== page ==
As a part of the European Union’s CATCH project, researchers are working to develop a dual-arm robot for the automated harvesting of cucumbers in Germany. Currently, cucumbers are harvested by hand with the aid of a “cucumber flyer”—a vehicle with two large wing-like arms. The seasonal workers lie on their stomachs and grab cucumbers from the ground as the vehicle works its way through the farm. This labor-intensive manual method is forcing farming out of the country. Researchers from Fraunhofer Institute for Production Systems and Design Technology IPK in Berlin, the Leibniz Institute for Agricultural Engineering and Bioeconomy in Germany, and the CSIC-UPM Center for Automation and Robotics (CAR) in Spain, are working on a robotic system to automate cucumber harvesting.

There are many inherent challenges in creating a robot to do what may seem easy to humans. “The common issue is ‘selective harvesting’—finding and picking only the best ripe fruits,” explains Dragoljub Surdilovic, senior scientist and head of the robotic group and laboratory at Fraunhofer IPK. “The main difficulty is to recognize and localize the green fruits in a green environment and to separate them without damaging the cucumber and the plant.”

To address this part of the challenge, the researchers at CSIC-UPM have developed a special camera system that enables the robot to detect and locate approximately 88%–94% of the cucumbers. While impressive, Surdilovic says European cultivars require 100% of the cucumbers to be detected to support the growing of the next generation. “We are now trying to integrate additional sensors to detect fluids in the cucumbers in order to improve the rate,” says Surdilovic.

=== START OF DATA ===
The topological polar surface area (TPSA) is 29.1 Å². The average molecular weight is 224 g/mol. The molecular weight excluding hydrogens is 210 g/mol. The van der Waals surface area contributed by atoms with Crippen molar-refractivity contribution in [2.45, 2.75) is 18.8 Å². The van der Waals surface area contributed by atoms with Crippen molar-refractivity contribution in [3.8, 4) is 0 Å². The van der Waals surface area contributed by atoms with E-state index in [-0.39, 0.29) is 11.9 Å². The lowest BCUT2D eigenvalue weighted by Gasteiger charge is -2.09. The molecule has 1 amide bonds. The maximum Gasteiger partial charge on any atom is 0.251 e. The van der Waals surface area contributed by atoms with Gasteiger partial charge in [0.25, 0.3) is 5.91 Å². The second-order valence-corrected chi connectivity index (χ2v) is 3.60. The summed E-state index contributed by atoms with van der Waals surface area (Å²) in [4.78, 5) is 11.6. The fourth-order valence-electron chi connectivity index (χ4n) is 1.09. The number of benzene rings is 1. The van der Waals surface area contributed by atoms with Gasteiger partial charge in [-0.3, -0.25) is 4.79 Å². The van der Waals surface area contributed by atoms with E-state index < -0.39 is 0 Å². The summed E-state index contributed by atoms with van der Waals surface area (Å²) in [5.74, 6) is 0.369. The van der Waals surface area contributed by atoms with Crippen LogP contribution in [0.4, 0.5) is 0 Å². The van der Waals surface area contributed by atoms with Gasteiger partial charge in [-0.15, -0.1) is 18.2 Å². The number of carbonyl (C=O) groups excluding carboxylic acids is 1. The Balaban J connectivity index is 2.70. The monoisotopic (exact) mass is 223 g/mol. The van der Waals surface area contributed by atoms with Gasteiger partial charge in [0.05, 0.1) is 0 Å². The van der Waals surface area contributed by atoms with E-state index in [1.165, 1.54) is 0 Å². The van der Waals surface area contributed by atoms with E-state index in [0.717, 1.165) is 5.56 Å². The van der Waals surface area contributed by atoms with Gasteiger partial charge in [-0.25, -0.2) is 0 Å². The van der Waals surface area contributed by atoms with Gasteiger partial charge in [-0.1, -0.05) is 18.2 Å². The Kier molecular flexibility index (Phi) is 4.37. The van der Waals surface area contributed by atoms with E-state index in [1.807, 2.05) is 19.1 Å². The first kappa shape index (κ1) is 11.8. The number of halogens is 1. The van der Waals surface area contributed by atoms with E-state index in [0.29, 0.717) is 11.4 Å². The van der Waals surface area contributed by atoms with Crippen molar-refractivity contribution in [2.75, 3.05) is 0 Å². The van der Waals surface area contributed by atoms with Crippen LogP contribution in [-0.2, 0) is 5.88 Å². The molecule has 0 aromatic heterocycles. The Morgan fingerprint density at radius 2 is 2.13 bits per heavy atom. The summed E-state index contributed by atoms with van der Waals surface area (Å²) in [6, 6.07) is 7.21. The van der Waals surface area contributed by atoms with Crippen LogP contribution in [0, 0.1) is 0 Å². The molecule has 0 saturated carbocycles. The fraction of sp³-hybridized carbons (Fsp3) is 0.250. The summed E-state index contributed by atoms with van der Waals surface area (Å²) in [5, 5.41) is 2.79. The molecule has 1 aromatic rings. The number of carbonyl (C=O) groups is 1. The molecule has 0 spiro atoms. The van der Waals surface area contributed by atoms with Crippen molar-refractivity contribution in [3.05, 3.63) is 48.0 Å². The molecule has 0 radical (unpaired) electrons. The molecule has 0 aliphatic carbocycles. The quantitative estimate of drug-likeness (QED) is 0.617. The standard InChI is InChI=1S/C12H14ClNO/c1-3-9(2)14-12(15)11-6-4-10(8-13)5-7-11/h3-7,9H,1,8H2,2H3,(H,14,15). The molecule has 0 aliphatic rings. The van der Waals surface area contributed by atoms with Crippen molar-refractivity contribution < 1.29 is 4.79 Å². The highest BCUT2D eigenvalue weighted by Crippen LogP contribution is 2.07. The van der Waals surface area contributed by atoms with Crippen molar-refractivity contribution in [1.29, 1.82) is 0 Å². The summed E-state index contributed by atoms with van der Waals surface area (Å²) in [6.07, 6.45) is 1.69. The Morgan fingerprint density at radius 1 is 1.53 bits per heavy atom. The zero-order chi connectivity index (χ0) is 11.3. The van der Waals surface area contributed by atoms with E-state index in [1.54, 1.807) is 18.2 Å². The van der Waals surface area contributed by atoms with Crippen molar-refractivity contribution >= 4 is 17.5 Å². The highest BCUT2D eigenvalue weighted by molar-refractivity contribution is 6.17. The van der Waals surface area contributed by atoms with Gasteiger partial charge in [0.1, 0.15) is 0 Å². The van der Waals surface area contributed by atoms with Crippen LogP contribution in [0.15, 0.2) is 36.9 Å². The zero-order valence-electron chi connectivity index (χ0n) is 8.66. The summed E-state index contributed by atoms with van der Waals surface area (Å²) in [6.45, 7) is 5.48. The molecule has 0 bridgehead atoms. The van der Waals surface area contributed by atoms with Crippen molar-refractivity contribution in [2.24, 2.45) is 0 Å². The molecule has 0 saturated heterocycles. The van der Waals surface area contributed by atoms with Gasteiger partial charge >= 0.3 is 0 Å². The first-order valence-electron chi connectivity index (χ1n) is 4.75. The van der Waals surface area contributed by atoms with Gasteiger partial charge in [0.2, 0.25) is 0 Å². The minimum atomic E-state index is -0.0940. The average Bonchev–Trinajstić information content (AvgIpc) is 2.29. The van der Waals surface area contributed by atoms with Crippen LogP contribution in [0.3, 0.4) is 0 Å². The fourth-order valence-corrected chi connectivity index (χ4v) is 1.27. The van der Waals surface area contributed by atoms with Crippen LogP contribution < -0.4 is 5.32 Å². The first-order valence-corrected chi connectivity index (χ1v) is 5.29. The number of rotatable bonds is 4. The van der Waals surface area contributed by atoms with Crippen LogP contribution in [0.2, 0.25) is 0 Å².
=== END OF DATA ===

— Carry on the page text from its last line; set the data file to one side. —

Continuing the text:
“Grasping and separating the cucumber are the next challenge,” states Surdilovic. “Industrial grippers are not designed for sensitive biological products.” Surdilovic and the other Fraunhofer IPK researchers are developing three gripper prototypes: a gripper based on vacuum technology, a set of bionic gripper jaws, and a customized “cucumber hand” based on OpenBionics robot hands. “Detecting and cutting the stem is actually our main concern,” explains Surdilovic. “We are developing innovative ‘blind-like’ strategies to pull/position fruits—using force sensing in the gripper—and separate the stem.”

In addition to developing robots that can successfully harvest a variety of crops, researchers like Surdilovic are working with others to develop new cultivars that are more suitable for detection and automatic harvesting. Either way, “automation and robotics can greatly contribute to solving actual problems and can change the agricultural world,” said Surdilovic. “It’s very challenging and motivating work.”